Vaccines are developed with the highest safety standards. The U.S. Food and Drug Administration approves all vaccines. The CDC continues to monitor all vaccines after they are approved. They have been used for many years in millions of pregnant women and are not known to cause pregnancy problems or birth defects.
Can vaccines made with thimerosal cause autism?
There is no scientific evidence that vaccines made with thimerosal, a mercury-containing preservative, can cause autism or other health problems in babies.
Do vaccines have any side effects?
Most side effects of vaccines are mild, such as a sore arm or a low fever, and go away within a day or two. Severe side effects and reactions are rare. If you have concerns about vaccine side effects, talk to your obstetrician or other member of your health care team.
What should I do if I get the flu while I am pregnant?
If you think you have the flu and you are pregnant (or you have had a baby within the past 2 weeks), contact your obstetrician right away or go to Delivery Suite if fever. Taking an antiviral medication as soon as possible is recommended. Flu symptoms may include the following:
- Fever or feeling feverish, chills, fatigue, headache or body ache, cough, sore throat, runny or stuffy nose
Antiviral medication is available by prescription. It is most effective when taken within 48 hours of the onset of flu symptoms, but there still is some benefit to taking it up to 4–5 days after symptoms start. An antiviral drug does not cure the flu, but it can shorten how long it lasts and how severe it is.
What should I do if I come into close contact with someone who has the flu while I am pregnant?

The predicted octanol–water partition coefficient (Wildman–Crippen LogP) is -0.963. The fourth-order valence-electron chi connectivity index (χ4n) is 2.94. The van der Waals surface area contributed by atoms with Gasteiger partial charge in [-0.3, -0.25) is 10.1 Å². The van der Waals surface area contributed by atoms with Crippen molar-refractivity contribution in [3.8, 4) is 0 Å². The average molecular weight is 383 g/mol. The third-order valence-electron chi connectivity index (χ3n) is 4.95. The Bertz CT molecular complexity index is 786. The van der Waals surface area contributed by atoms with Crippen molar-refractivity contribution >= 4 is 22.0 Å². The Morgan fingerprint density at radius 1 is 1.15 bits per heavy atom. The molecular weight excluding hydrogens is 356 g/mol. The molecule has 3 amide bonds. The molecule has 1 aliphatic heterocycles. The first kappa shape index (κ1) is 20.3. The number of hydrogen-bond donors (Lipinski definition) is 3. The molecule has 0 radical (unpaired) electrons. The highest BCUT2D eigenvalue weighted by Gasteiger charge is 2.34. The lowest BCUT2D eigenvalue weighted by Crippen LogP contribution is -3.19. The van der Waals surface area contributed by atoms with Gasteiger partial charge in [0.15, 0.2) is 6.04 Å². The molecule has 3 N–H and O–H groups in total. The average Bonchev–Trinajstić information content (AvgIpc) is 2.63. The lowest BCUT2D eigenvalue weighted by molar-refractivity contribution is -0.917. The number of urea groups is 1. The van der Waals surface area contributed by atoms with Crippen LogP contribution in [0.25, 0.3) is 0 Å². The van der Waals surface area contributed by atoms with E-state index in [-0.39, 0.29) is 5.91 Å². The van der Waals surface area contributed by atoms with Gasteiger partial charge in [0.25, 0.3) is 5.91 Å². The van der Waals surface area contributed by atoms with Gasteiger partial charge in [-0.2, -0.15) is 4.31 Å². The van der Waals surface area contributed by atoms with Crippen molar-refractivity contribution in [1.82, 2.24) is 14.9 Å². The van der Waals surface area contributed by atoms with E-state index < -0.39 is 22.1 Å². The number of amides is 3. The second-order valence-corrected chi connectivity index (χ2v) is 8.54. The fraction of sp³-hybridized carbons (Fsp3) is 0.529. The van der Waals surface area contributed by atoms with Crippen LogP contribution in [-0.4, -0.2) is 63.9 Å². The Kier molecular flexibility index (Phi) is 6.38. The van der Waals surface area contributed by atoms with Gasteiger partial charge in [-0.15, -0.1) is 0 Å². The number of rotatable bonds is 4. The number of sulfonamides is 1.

You also should call your obstetrician if you are pregnant and come in close contact with someone who has the flu. This includes living with, caring for, or talking face-to-face with someone who may have the flu. You may be prescribed an antiviral drug to reduce the risk that you will get the flu.
Tetanus, Diphtheria & Pertusis(Tdap) vaccination in pregnancy
Pertussis, also known as whooping cough, is a highly contagious respiratory disease caused by the bacterium Bordetella pertussis. It is transmitted from person to person usually via coughing or sneezing, or via close contact in an enclosed environment.
Symptoms usually develop within 5 to 10 days after exposure, but sometimes not for as long as 3 weeks. Pertussis has an insidious onset with catarrhal symptoms and intermittent cough.
Pregnant women are encouraged to undergo vaccination against tetanus toxoid(given by KKIA at 20 weeks pregnancy), reduced diphtheria toxoid and acellular pertussis (Tdap).
The main aim of the antenatal Tdap vaccination is to provide passive protection to the neonate/infant via trans-placental transmission of antibodies (especially since the Tdap vaccine will only be administered to infants from 5 months of age). Unvaccinated infants who are less than 12 months of age have a high risk of severe illness. Infants with pertussis who need treatment in hospital have an approximately 61% risk of apnoea, 23% risk of pneumonia, 1.1% risk of seizures, 1% risk of death and 0.3% risk of encephalopathy.